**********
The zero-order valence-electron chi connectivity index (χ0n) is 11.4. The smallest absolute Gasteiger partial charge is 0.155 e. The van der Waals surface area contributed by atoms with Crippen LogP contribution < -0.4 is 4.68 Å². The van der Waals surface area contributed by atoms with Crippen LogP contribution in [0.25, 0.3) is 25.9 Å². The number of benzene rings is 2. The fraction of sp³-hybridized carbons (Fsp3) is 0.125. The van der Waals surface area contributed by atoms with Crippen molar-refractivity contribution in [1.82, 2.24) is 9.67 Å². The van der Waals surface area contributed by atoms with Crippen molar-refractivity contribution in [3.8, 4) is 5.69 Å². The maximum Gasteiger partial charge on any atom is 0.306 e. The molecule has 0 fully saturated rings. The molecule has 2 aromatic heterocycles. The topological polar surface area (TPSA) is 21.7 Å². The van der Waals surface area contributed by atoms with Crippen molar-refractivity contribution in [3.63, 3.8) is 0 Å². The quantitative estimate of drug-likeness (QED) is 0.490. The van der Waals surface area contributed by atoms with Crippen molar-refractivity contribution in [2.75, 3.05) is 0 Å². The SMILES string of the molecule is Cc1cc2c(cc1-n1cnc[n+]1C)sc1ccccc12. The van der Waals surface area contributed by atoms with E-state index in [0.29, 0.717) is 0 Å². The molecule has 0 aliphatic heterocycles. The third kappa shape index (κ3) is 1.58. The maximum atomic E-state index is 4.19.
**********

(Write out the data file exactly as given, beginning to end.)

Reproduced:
The zero-order valence-electron chi connectivity index (χ0n) is 11.4. The smallest absolute Gasteiger partial charge is 0.155 e. The van der Waals surface area contributed by atoms with Crippen LogP contribution < -0.4 is 4.68 Å². The van der Waals surface area contributed by atoms with Crippen LogP contribution in [0.25, 0.3) is 25.9 Å². The number of benzene rings is 2. The fraction of sp³-hybridized carbons (Fsp3) is 0.125. The van der Waals surface area contributed by atoms with Crippen molar-refractivity contribution in [1.82, 2.24) is 9.67 Å². The van der Waals surface area contributed by atoms with Crippen molar-refractivity contribution in [3.8, 4) is 5.69 Å². The maximum Gasteiger partial charge on any atom is 0.306 e. The molecule has 0 fully saturated rings. The molecule has 2 aromatic heterocycles. The topological polar surface area (TPSA) is 21.7 Å². The van der Waals surface area contributed by atoms with Crippen molar-refractivity contribution in [3.63, 3.8) is 0 Å². The quantitative estimate of drug-likeness (QED) is 0.490. The van der Waals surface area contributed by atoms with Crippen molar-refractivity contribution in [2.75, 3.05) is 0 Å². The SMILES string of the molecule is Cc1cc2c(cc1-n1cnc[n+]1C)sc1ccccc12. The van der Waals surface area contributed by atoms with E-state index in [0.29, 0.717) is 0 Å². The molecule has 0 aliphatic heterocycles. The third kappa shape index (κ3) is 1.58. The maximum atomic E-state index is 4.19.